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Budget 2023: Experts recommend provisions for Green Budget, Edtech and Ecotourism

Updated on: 24 February,2023 02:46 PM IST  |  Mumbai
Ainie Rizvi |

TERI suggested a host of measures, including Green Budgeting and Green Fund, that will aid build in the concepts of sustainable development, climate resilience into the core of the annual budget

Budget 2023: Experts recommend provisions for Green Budget, Edtech and Ecotourism

Union Finance Minister Nirmala Sitharaman's budget presentation will start at 11 am on February 1. The presentation will continue for up to two hours. The Union Budget 2023 will be broadcast live on Lok Sabha TV by the Central government. Pic/iStock

With the Union Budget 2023-24 to be presented in Parliament on February 1, experts at The Energy and Resources Institute (TERI) suggested a host of measures, including Green Budgeting and Green Fund, that will aid build in the concepts of sustainable development, climate resilience, and just transition into the core of the annual budget.

Dr Vibha Dhawan, Director General, TERI, pointed out that the Budget 2023 will be the first to be presented since India announced the Long-Term Low Emission Development Strategies (LT-LEDS) to achieve the net zero emission goals by 2070. “It is imperative that the vision of long-term transition is embedded in the annual budgets, as the fiscal policy not only alters incentive structure for consumer and producer choices, but it also sends a strong signal to the private sector for technology adoption,” she said.

Energy and Environment

In order to bring down the material intensity of India’s development trajectory, Dr Dhawan suggested that the budgetary allocations for yet-to-be-built infrastructure must account for the needs of green planning, particularly the promotion of energy-efficient building designs, sustainably produced materials and the use of renewables.

She added that the “green” efficiency of subsidies needs to be enhanced by prioritising greener alternatives, such as biofertilizers and nano-fertilizers. “We need to align the LiFE initiative with the promotion of solar energy by targeting high power-consuming households. A combination of generation-based incentives for installing solar rooftops with higher peak tariffs will encourage high power-consuming households to invest in solar rooftop systems,” Dr Dhawan said. She further added that the range of options that the recently amended Energy Conservation Act offer can be innovatively utilized for bringing down the cost of transition as well as distribution and enforcement of national targets to a wider set of actors.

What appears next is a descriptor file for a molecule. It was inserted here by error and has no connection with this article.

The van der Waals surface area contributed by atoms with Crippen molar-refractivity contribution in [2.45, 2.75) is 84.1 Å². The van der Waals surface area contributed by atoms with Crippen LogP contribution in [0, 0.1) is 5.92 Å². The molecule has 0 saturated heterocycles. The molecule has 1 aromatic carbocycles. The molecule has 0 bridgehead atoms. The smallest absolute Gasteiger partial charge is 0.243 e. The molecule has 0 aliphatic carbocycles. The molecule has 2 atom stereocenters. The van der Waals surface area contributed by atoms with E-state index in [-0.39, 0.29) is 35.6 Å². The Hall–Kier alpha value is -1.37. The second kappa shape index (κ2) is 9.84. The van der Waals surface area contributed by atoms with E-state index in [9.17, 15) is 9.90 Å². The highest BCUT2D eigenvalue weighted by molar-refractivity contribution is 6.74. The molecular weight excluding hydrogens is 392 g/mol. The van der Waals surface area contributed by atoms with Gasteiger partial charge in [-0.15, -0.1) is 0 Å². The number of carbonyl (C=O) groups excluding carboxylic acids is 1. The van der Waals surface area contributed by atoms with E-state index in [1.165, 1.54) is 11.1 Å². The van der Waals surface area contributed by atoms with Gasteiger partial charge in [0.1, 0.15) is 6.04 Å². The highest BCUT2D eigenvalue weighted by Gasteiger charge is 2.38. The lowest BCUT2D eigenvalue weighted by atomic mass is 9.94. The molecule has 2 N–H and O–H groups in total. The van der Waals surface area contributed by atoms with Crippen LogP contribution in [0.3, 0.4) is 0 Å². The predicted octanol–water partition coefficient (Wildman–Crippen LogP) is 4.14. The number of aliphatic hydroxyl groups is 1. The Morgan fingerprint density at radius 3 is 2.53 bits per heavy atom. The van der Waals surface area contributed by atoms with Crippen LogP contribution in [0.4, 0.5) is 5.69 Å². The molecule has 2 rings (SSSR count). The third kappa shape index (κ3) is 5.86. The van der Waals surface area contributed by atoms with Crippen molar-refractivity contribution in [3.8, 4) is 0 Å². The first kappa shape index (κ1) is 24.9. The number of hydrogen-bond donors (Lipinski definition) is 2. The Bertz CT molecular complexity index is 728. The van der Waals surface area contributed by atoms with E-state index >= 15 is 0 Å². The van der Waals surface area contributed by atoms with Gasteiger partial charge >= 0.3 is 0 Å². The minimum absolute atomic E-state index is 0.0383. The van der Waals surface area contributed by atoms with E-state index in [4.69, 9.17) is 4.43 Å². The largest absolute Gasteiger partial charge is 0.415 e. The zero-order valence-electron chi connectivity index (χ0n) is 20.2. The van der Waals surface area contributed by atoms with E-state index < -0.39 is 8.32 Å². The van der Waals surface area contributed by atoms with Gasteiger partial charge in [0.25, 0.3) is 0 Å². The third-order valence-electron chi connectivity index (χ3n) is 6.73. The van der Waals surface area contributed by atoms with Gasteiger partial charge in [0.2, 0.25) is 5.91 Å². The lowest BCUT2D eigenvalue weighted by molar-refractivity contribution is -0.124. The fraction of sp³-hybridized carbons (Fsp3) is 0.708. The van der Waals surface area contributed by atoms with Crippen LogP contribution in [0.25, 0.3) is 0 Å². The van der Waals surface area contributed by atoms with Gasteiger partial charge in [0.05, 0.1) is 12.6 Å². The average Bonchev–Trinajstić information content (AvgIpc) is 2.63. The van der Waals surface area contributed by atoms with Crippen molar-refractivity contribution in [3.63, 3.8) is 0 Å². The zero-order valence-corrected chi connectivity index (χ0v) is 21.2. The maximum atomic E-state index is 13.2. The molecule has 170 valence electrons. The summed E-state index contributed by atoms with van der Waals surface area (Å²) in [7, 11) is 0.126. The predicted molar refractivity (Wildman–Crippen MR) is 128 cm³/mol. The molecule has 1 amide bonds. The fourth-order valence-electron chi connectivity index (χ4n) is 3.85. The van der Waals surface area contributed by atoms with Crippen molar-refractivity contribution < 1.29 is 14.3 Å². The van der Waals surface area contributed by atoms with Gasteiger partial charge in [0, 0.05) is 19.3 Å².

Suggesting the need for a river policy at the central and state-levels, Dr SK Sarkar, Distinguished Fellow, TERI, and former Secretary, Ministry of Water Resources, said, “The River Policy should adopt various principles such as river as living entity, river basin as a planning unit, river water for ecosystem, requirement enhancing resilience, mapping revenue records for understanding river flow, and adopting nature-based solutions.” He suggested the states be incentivized in the Union Budget for preparing the State River Policy, while the Central River Policy should be framed in consultation with stakeholders including states.


Sabarish Chandrasekaran, Co-Founder and CEO, MediSim VR on Healthcare sector: On the back of the Budget 2023. The domestic pharma industry is currently around USD 50 billion in size and aspires to grow to around USD 130 billion by 2030. From simplifying regulations to bringing innovations in the R&D segment, the budget is expected to enhance policy-level changes and introduce measures to promote medical tourism in the country. Higher fund allocation to improve the primary public healthcare facilities and introduction of the digital health ecosystem, we hope, would be the key focus areas in the budget this year. We hope more impetus on technology for expansion of medical care in smaller towns will be given a significant boost."

As the budget approaches, it is necessary to highlight certain issues that need to be tackled with prompt solutions. Dr Sunita Dube, a Renowned Radiologist and Founder, MedscapeIndia, says that it is the need of the hour to meet the needs of adolescent girls, pregnant and lactating women along with senior citizens. The problem of open defecation needs to be solved to maintain hygiene in society and avoid infections. Waste management, air quality, and natural disasters should be handled with care, preparation for future pandemic, accidents and violence incidents should be reduced in the country as millions of people are losing their lives.